Of course, one of the principal goals of space exploration is also to search for signs of extraterrestrial life. In September 2020, researchers claimed to have detected a biosignature in Venus’ atmosphere, in the form of phosphine gas. That makes the Indian Space Research Organisation’s proposed orbiter Shukrayaan-1 especially exciting. With a possible launch date of 2024, the orbiter would study the composition of Venus’ atmosphere. Meanwhile, Russia is planning their own mission to our hellish sister planet. Venera-D would consist of a lander and orbiter and launch as early as 2026. NASA is also looking into proposals, including the atmospheric probe DAVINCI and the surface-mapping spacecraft VERITAS.

An even better place to look for signs of life though might be Mars. If there was once life there, we’re closer than ever to finding it. In February 2021, NASA’s Perseverance rover touched down in Jezero Crater, which was once a lake, to search for signs of extraterrestrial life. It was a big month for Mars, also seeing the arrival of the United Arab Emirates’ orbiter Hope and China’s spacecraft Tianwen-1, which will deploy its own rover. Perseverance - or “Percy” - is also carrying a small, autonomous helicopter, Ingenuity, to scout the Martian landscape. Excitingly, the rover will leave behind samples for a possible retrieval mission that could launch as early as 2026. Such a mission would need to consist of a lander, fetch rover, and ascent rocket. Concepts are still being considered, but hopes are high that we could one day study Martian samples in person.

Perseverance will soon be joined by Rosalind Franklin, previously known as the ExoMars rover. Named after an English chemist, it’s being developed for a joint mission between the European Space Agency and Russia’s Roscosmos, which is building both the launcher and the lander. Originally slated to launch in July of 2020, it’s now set to launch sometime in 2022. The solar-powered rover is heading to Oxia Planum, a large plain full of clay deposits that was once rich in water. There, it too will search for signs of past Martian life.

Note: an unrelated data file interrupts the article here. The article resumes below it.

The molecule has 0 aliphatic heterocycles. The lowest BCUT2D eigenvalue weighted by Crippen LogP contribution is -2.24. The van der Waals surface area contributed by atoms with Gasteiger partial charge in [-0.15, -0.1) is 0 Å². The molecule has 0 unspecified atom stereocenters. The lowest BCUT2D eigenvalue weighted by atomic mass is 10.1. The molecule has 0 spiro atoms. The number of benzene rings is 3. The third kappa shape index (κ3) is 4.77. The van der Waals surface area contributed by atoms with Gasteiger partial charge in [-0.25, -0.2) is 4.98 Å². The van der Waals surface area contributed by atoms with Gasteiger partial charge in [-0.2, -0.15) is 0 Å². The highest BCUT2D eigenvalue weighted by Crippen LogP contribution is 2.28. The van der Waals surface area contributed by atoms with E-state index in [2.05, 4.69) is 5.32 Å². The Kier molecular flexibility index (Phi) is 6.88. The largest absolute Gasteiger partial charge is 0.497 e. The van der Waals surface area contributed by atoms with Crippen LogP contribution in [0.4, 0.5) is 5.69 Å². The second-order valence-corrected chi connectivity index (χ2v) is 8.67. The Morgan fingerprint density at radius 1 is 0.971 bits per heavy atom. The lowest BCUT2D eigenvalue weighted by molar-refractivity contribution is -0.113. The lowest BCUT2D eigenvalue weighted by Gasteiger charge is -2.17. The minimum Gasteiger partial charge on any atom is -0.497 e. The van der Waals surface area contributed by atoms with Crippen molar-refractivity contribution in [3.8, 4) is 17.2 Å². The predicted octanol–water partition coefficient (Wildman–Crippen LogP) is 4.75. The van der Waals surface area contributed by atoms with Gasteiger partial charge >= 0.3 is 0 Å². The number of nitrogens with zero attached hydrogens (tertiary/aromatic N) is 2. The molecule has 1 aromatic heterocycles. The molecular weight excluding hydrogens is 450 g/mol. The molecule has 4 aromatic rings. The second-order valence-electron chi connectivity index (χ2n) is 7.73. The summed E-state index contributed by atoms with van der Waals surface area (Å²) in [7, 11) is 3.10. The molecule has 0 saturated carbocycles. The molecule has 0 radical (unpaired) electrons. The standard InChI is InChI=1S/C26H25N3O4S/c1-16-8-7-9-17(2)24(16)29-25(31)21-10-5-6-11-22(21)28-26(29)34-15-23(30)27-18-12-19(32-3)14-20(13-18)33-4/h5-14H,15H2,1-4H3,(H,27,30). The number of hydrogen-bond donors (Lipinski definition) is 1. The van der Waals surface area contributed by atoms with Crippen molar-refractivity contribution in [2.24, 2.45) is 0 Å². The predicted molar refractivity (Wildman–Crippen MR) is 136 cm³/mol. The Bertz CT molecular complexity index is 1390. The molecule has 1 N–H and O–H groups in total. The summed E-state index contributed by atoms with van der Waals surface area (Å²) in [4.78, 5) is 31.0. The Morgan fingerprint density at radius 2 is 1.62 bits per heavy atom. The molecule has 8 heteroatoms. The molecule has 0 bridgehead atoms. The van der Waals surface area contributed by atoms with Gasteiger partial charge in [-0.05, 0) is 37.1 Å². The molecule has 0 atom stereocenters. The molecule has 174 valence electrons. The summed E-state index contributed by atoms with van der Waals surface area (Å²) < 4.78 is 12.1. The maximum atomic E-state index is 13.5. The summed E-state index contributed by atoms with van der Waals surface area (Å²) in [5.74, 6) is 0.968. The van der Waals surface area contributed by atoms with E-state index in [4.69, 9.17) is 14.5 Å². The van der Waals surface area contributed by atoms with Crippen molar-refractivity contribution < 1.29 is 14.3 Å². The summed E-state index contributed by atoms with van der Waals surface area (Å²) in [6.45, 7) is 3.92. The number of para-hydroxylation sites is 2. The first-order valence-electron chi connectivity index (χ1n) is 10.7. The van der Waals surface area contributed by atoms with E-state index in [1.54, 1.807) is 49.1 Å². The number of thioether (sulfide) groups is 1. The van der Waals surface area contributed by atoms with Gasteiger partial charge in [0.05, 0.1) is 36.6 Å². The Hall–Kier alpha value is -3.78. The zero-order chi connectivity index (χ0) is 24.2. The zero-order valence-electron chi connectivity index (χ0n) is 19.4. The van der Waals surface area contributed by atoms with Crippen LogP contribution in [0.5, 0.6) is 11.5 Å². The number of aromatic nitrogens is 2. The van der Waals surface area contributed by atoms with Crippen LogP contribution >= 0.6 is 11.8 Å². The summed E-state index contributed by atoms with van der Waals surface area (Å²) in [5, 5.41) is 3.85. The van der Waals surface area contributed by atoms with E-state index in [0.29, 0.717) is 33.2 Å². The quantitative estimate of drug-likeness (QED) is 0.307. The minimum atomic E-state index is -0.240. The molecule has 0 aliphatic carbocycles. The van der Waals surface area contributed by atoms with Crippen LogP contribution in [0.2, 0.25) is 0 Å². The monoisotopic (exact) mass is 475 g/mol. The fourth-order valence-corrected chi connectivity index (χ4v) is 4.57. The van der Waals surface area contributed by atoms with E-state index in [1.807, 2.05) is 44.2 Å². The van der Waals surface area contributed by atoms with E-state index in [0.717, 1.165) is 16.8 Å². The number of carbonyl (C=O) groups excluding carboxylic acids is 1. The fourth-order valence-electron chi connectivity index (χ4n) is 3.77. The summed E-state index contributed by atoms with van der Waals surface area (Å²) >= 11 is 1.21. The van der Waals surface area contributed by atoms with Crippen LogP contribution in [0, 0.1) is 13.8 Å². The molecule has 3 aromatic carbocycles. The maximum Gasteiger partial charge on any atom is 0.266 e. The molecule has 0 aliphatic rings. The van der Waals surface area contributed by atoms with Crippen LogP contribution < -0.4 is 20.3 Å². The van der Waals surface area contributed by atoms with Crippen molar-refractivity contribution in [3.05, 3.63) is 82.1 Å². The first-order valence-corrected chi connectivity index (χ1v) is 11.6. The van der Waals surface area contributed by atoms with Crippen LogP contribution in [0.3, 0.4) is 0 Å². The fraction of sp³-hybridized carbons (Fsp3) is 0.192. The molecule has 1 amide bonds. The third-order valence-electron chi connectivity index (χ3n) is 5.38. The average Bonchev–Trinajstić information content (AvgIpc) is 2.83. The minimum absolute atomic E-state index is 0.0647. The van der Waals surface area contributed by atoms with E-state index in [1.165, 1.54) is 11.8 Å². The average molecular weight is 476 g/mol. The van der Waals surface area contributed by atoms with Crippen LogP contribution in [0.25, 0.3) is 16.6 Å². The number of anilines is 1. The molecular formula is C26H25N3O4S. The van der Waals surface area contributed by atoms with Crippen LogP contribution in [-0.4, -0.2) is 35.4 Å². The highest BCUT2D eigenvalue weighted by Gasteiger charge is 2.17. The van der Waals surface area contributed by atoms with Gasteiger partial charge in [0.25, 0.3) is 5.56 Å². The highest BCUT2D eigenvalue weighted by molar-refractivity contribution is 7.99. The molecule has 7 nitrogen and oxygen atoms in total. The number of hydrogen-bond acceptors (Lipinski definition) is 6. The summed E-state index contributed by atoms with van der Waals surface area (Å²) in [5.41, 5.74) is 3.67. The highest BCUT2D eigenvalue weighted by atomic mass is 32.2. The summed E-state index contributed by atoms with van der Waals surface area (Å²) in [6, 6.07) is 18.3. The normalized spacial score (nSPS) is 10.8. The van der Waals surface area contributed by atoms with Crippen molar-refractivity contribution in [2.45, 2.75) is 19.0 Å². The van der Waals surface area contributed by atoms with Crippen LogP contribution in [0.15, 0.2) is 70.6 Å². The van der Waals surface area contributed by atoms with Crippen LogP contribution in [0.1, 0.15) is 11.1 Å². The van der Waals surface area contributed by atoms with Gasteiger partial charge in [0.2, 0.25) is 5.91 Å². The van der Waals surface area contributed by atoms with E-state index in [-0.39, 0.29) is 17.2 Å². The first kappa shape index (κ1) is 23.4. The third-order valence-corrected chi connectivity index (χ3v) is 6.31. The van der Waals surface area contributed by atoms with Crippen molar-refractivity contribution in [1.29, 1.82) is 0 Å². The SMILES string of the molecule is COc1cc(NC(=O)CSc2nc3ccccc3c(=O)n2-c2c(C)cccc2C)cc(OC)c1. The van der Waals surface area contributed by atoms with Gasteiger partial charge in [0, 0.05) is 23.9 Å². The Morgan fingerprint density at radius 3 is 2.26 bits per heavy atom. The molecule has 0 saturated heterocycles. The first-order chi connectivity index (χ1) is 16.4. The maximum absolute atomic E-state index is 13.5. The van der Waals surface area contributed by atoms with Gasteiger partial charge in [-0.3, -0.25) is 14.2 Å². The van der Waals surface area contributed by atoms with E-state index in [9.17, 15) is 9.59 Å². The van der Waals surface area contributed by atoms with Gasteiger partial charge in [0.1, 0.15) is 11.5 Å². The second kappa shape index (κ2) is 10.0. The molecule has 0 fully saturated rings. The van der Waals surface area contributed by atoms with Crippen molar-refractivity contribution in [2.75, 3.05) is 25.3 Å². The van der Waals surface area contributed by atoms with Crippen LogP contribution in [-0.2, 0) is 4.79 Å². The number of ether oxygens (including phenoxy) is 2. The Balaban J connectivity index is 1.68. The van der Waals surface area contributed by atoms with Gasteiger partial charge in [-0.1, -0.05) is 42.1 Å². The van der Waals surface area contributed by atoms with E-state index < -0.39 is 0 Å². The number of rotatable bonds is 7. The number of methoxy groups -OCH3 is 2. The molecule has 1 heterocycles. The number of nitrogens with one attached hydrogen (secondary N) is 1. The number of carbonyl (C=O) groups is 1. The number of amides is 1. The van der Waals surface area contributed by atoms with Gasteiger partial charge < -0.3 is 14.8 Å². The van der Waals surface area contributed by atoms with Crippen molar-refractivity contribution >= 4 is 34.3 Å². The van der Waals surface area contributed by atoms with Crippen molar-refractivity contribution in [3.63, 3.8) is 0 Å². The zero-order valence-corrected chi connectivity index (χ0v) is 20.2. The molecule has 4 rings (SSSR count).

Mind you, while sending rovers to Mars is nice … imagine actually GOING there ourselves. Well, it might happen sooner than you think. Hopeful future Martian Elon Musk initially had the lofty aim of sending the first unmanned mission in 2022 and a crewed mission in 2024. Those dates have been pushed back: the unmanned mission is now slated for 2024, and the first humans in 2026. This, of course, depends on the completion of the SpaceX Starship, the vehicle designed to take humans to the Red Planet. It’s an ambitious timeline, and the dates aren’t set in stone. But when it happens, it could mark just the beginning of our presence on Mars; Musk hopes we’ll have a city there by 2050.

While much of our interest in space exploration revolves around our moon and Mars, Mars also has two intriguing moons of its own, Phobos and Deimos. They haven’t gotten much attention to date, but a Japanese Aerospace Exploration Agency mission set to launch in 2024 will change that. By August 2025, the “Martian Moons eXploration” probe – or “MMX” – will have reached and landed on Phobos. It will also perform fly-bys of Deimos, the smaller moon, before its mission ends and the probe returns with samples to Earth. It’s aiming to find out how Mars’s moons were formed. Other space agencies, including NASA, are designing additional equipment for the probe.